The Burden of Childhood Atopic Dermatitis in the Primary Care Setting

A Report From the Meta-LARC Consortium

Jinan Al-naqeeb, MD, MPH; Sankirtana Danner, MA, CCRP; Lyle J. Fagnan, MD; Katrina Ramsey, MPH; LeAnn Michaels; Julie Mitchell; Kelsey Branca, MPH; Cynthia Morris, PhD, MPH; Donald E. Nease, Jr., MD; Linda Zittleman, MSPH; Barcey Levy, MD, PhD; Jeanette Daly, RN, PhD; David Hahn, MD, MS; Rowena J. Dolor, MD, MHS; Hywel C. Williams, DSc, FMedSci; Joanne R. Chalmers, PhD, BSc; Jon Hanifin, MD; Susan Tofte, RN, FNP; Katharine E. Zuckerman, MD, MPH; Karen Hansis; Mollie Gundersen; Julie Block; Francie Karr; Sandra Dunbrasky, MD; Kathy Siebe, CPNP; Kristen Dillon, MD; Ricardo Cibotti, PhD; Jodi Lapidus, PhD; Eric L. Simpson, MD, MCR


J Am Board Fam Med. 2019;32(2):191-200. 

In This Article


A total of 652 caregivers with children aged between 0 to 5 years participated in the study with 24% (95% CI, 21–28) overall parent-reported prevalence of AD. The mean ± standard deviation of age of participants was 22.5 ± 19.4 months, and the mean age at which AD first appeared was 9 ± 10.4 months. Those with AD were far more likely to experience dry skin than those in the non-AD group (63% vs 17%, P < .001). There were no significant differences between those with AD compared with the non-AD group in regard to sex, parent language, race/ethnicity, or geographic distribution. Participants' characteristics are summarized in Table 1.

AD Prevalence and severity

As expected, AD prevalence steadily increased with age, ranging from 14.5% among children less than 1 year old to 38% among children 4 to 5 years old (P < .001). Overall, 58% of children with AD had mild symptoms, 39% had moderate, and only 3% (4 children) had severe disease. Among the same children with AD, 21% had reported AD-related sleep disturbance in the previous week. Although we did not detect trends in severity or AD- related sleep disturbance by age, prescriptions for eczema medications were common overall (75% of children with AD) and increased with age. A total of 67% and 69% of children less than 1 year of age and 1 to 2 year olds, respectively, were prescribed medication compared to higher percents, 75% and 86%, for older age groups (2 to 3 years, and 4 to 5 years, respectively; P = .019); see Table 2.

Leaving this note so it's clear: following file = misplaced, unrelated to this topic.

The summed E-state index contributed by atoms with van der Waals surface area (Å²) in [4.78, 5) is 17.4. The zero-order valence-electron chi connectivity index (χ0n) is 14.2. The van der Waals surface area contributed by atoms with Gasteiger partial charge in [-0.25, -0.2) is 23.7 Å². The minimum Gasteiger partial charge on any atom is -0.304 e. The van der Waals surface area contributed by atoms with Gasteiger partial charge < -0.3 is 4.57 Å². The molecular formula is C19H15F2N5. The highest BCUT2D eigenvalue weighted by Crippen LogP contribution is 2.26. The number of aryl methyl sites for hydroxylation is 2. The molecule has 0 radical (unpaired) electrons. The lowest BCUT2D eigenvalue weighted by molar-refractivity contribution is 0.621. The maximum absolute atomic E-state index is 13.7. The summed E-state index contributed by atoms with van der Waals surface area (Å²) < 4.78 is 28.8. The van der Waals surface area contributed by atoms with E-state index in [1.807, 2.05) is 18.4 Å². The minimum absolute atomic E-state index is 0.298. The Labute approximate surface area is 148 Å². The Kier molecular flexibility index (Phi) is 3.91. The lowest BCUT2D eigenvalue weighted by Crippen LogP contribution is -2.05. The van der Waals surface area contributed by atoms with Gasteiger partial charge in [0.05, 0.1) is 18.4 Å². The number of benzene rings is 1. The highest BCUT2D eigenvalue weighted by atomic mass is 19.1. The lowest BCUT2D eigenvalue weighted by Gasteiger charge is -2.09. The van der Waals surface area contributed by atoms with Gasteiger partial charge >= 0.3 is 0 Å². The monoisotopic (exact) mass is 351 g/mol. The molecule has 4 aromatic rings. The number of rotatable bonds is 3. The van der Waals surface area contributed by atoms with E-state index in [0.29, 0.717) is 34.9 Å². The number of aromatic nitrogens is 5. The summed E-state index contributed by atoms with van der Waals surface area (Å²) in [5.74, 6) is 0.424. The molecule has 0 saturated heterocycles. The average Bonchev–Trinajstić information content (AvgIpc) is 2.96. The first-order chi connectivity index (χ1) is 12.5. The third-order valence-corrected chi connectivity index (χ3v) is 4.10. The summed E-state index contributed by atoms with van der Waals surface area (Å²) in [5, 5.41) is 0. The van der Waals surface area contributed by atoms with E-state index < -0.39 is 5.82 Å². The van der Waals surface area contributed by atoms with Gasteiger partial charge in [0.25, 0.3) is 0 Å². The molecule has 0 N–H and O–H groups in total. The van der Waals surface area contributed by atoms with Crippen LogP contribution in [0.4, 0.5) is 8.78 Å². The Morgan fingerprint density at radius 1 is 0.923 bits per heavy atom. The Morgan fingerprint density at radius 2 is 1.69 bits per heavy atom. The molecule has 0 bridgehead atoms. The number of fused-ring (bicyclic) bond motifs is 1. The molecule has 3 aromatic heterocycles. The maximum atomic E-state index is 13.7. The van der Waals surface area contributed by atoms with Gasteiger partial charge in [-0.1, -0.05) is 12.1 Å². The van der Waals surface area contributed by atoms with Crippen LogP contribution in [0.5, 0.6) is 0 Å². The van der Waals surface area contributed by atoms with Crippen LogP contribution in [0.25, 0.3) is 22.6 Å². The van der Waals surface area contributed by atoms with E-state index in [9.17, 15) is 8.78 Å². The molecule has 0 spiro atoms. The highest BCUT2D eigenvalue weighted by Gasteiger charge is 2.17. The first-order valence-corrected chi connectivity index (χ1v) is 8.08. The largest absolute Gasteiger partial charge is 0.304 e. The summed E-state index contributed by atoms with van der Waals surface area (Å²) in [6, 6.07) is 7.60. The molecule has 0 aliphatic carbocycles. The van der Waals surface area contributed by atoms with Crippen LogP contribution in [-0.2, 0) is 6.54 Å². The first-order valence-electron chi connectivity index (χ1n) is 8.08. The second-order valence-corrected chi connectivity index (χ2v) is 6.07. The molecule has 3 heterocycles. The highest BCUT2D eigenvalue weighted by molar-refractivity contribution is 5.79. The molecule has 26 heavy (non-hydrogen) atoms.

Comorbidities and Family History

Children with AD in this study had a higher reported prevalence of certain comorbidities with known or suspected links to AD. Age adjusted prevalence of asthma was about 3 times as high in the AD group compared to the non-AD group (prevalence ratio [PR], 3.0; P < .001). History of wheezing, including wheezing without a cold, were higher among the AD population compared to the non-AD group (PR, 1.4 and 1.8; P < .05). Food allergies were 3.7 times more common among those with AD (P = .005). Family history of any atopic condition—a known risk factor for AD—was also significantly higher in the AD group (PR, 1.3; P < .001). (Table 3)

Skin Care and Bathing

Use of moisturizer (at any frequency) was common in the whole sample; however, it was found to be significantly higher among the AD group (90%) compared to the non-AD group (74%, P < .001). For children without AD, parents most commonly used lotions (64%) on their children, whereas parents of children with established AD most commonly used oil-rich moisturizers, such as cream or ointment (65%) possibly in response to guideline-driven recommendations for AD treatment by their health practitioners (Table 4). The mean number of days used per week for the overall sample was 4.3 and the mean number of daily bath/showers per week was 4.6. Among those who used moisturizer, the majority (65%) applied it 4 or more days per week and there was no significant difference in moisturizer frequency application when stratified by age (Table 5). Those with AD applied moisturizers more days per week than those in the non-AD group (4 or more days a week = 75% vs 60%, P = .001). Overall, 41% of the children received a bath/shower less than 4 days/week, whereas 59% received a bath/shower 4 or more days per week. There was no significant difference in bathing frequency between those with AD compared to those without AD. When bathing frequency was examined by age, those who were under the age of 1 received less baths/showers per week compared to the older participants regardless of AD status (P < .001). Summaries of skin care practices seem in Table 4 and Table 5.